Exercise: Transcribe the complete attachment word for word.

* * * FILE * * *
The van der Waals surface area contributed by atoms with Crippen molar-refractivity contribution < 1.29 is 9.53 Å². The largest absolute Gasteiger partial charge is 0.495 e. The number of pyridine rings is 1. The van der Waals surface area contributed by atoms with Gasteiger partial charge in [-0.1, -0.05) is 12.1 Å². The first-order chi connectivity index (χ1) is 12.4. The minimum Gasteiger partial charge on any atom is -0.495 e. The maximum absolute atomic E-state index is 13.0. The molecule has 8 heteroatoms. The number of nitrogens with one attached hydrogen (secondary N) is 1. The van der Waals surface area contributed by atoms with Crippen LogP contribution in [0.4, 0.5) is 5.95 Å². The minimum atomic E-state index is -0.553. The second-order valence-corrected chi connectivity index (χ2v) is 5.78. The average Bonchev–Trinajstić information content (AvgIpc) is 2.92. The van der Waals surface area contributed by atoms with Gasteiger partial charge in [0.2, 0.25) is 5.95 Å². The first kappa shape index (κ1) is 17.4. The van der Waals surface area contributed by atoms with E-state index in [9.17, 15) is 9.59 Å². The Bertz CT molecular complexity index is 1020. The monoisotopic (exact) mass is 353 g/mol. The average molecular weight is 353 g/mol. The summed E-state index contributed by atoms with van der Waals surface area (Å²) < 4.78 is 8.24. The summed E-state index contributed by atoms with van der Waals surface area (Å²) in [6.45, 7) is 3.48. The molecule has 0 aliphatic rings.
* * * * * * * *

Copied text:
The van der Waals surface area contributed by atoms with Crippen molar-refractivity contribution < 1.29 is 9.53 Å². The largest absolute Gasteiger partial charge is 0.495 e. The number of pyridine rings is 1. The van der Waals surface area contributed by atoms with Gasteiger partial charge in [-0.1, -0.05) is 12.1 Å². The first-order chi connectivity index (χ1) is 12.4. The minimum Gasteiger partial charge on any atom is -0.495 e. The maximum absolute atomic E-state index is 13.0. The molecule has 8 heteroatoms. The number of nitrogens with one attached hydrogen (secondary N) is 1. The van der Waals surface area contributed by atoms with Crippen LogP contribution in [0.4, 0.5) is 5.95 Å². The minimum atomic E-state index is -0.553. The second-order valence-corrected chi connectivity index (χ2v) is 5.78. The average Bonchev–Trinajstić information content (AvgIpc) is 2.92. The van der Waals surface area contributed by atoms with Gasteiger partial charge in [0.2, 0.25) is 5.95 Å². The first kappa shape index (κ1) is 17.4. The van der Waals surface area contributed by atoms with E-state index in [9.17, 15) is 9.59 Å². The Bertz CT molecular complexity index is 1020. The monoisotopic (exact) mass is 353 g/mol. The average molecular weight is 353 g/mol. The summed E-state index contributed by atoms with van der Waals surface area (Å²) < 4.78 is 8.24. The summed E-state index contributed by atoms with van der Waals surface area (Å²) in [6.45, 7) is 3.48. The molecule has 0 aliphatic rings.